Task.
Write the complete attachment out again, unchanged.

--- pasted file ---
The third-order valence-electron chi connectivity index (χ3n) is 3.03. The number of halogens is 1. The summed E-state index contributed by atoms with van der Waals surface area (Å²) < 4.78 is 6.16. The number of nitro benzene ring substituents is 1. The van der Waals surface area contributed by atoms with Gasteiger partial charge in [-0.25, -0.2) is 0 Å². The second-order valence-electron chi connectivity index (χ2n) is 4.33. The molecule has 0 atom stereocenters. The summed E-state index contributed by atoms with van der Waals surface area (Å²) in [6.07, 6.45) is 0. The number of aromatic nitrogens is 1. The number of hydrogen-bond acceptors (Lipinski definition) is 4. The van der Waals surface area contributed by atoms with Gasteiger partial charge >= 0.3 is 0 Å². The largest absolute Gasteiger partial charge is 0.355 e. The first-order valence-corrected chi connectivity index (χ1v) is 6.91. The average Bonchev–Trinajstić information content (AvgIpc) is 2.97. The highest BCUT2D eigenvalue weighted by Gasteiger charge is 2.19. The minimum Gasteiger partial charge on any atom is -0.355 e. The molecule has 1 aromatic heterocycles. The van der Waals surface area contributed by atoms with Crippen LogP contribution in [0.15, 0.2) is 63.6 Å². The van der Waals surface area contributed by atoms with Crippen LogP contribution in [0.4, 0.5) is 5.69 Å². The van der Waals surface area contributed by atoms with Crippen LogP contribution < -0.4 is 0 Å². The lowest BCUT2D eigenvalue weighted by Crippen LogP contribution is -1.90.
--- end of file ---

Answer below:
The third-order valence-electron chi connectivity index (χ3n) is 3.03. The number of halogens is 1. The summed E-state index contributed by atoms with van der Waals surface area (Å²) < 4.78 is 6.16. The number of nitro benzene ring substituents is 1. The van der Waals surface area contributed by atoms with Gasteiger partial charge in [-0.25, -0.2) is 0 Å². The second-order valence-electron chi connectivity index (χ2n) is 4.33. The molecule has 0 atom stereocenters. The summed E-state index contributed by atoms with van der Waals surface area (Å²) in [6.07, 6.45) is 0. The number of aromatic nitrogens is 1. The number of hydrogen-bond acceptors (Lipinski definition) is 4. The van der Waals surface area contributed by atoms with Gasteiger partial charge >= 0.3 is 0 Å². The largest absolute Gasteiger partial charge is 0.355 e. The first-order valence-corrected chi connectivity index (χ1v) is 6.91. The average Bonchev–Trinajstić information content (AvgIpc) is 2.97. The highest BCUT2D eigenvalue weighted by Gasteiger charge is 2.19. The minimum Gasteiger partial charge on any atom is -0.355 e. The molecule has 1 aromatic heterocycles. The van der Waals surface area contributed by atoms with Crippen LogP contribution in [0.15, 0.2) is 63.6 Å². The van der Waals surface area contributed by atoms with Crippen LogP contribution in [0.4, 0.5) is 5.69 Å². The van der Waals surface area contributed by atoms with Crippen LogP contribution < -0.4 is 0 Å². The lowest BCUT2D eigenvalue weighted by Crippen LogP contribution is -1.90.